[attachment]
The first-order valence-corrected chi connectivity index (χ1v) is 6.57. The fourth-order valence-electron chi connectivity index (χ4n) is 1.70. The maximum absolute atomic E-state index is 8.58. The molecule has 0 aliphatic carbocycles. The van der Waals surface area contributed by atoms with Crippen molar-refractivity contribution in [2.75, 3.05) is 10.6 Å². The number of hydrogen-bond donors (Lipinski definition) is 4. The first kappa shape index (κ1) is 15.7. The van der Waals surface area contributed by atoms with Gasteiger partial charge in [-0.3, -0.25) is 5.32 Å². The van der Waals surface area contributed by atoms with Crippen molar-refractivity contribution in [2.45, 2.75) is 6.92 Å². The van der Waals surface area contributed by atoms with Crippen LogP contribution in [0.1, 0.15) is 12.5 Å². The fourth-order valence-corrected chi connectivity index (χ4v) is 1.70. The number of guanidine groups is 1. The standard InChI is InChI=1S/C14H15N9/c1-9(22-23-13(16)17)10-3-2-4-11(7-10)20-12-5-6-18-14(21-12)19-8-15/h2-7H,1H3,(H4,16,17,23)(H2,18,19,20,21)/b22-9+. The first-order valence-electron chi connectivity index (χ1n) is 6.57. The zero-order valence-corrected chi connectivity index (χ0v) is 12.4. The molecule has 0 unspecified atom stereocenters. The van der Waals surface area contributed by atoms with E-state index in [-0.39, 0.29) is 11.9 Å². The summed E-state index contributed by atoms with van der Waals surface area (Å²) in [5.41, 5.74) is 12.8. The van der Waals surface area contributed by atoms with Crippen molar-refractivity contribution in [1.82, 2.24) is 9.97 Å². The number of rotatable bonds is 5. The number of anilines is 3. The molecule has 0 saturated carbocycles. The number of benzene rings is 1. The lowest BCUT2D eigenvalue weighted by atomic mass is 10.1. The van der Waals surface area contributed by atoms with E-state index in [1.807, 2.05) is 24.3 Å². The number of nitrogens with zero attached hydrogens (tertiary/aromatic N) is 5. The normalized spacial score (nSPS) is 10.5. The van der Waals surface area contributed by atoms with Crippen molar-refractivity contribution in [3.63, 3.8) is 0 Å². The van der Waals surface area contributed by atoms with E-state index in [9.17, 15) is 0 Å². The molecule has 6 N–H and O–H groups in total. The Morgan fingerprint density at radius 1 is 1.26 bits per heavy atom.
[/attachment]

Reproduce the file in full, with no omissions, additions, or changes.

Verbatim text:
The first-order valence-corrected chi connectivity index (χ1v) is 6.57. The fourth-order valence-electron chi connectivity index (χ4n) is 1.70. The maximum absolute atomic E-state index is 8.58. The molecule has 0 aliphatic carbocycles. The van der Waals surface area contributed by atoms with Crippen molar-refractivity contribution in [2.75, 3.05) is 10.6 Å². The number of hydrogen-bond donors (Lipinski definition) is 4. The first kappa shape index (κ1) is 15.7. The van der Waals surface area contributed by atoms with Gasteiger partial charge in [-0.3, -0.25) is 5.32 Å². The van der Waals surface area contributed by atoms with Crippen molar-refractivity contribution in [2.45, 2.75) is 6.92 Å². The van der Waals surface area contributed by atoms with Crippen LogP contribution in [0.1, 0.15) is 12.5 Å². The fourth-order valence-corrected chi connectivity index (χ4v) is 1.70. The number of guanidine groups is 1. The standard InChI is InChI=1S/C14H15N9/c1-9(22-23-13(16)17)10-3-2-4-11(7-10)20-12-5-6-18-14(21-12)19-8-15/h2-7H,1H3,(H4,16,17,23)(H2,18,19,20,21)/b22-9+. The first-order valence-electron chi connectivity index (χ1n) is 6.57. The zero-order valence-corrected chi connectivity index (χ0v) is 12.4. The molecule has 0 unspecified atom stereocenters. The van der Waals surface area contributed by atoms with E-state index in [-0.39, 0.29) is 11.9 Å². The summed E-state index contributed by atoms with van der Waals surface area (Å²) in [5.41, 5.74) is 12.8. The van der Waals surface area contributed by atoms with Crippen molar-refractivity contribution in [1.82, 2.24) is 9.97 Å². The number of rotatable bonds is 5. The number of anilines is 3. The molecule has 0 saturated carbocycles. The number of benzene rings is 1. The lowest BCUT2D eigenvalue weighted by atomic mass is 10.1. The van der Waals surface area contributed by atoms with E-state index in [1.807, 2.05) is 24.3 Å². The number of nitrogens with zero attached hydrogens (tertiary/aromatic N) is 5. The normalized spacial score (nSPS) is 10.5. The van der Waals surface area contributed by atoms with Crippen molar-refractivity contribution in [3.63, 3.8) is 0 Å². The van der Waals surface area contributed by atoms with E-state index in [9.17, 15) is 0 Å². The molecule has 6 N–H and O–H groups in total. The Morgan fingerprint density at radius 1 is 1.26 bits per heavy atom.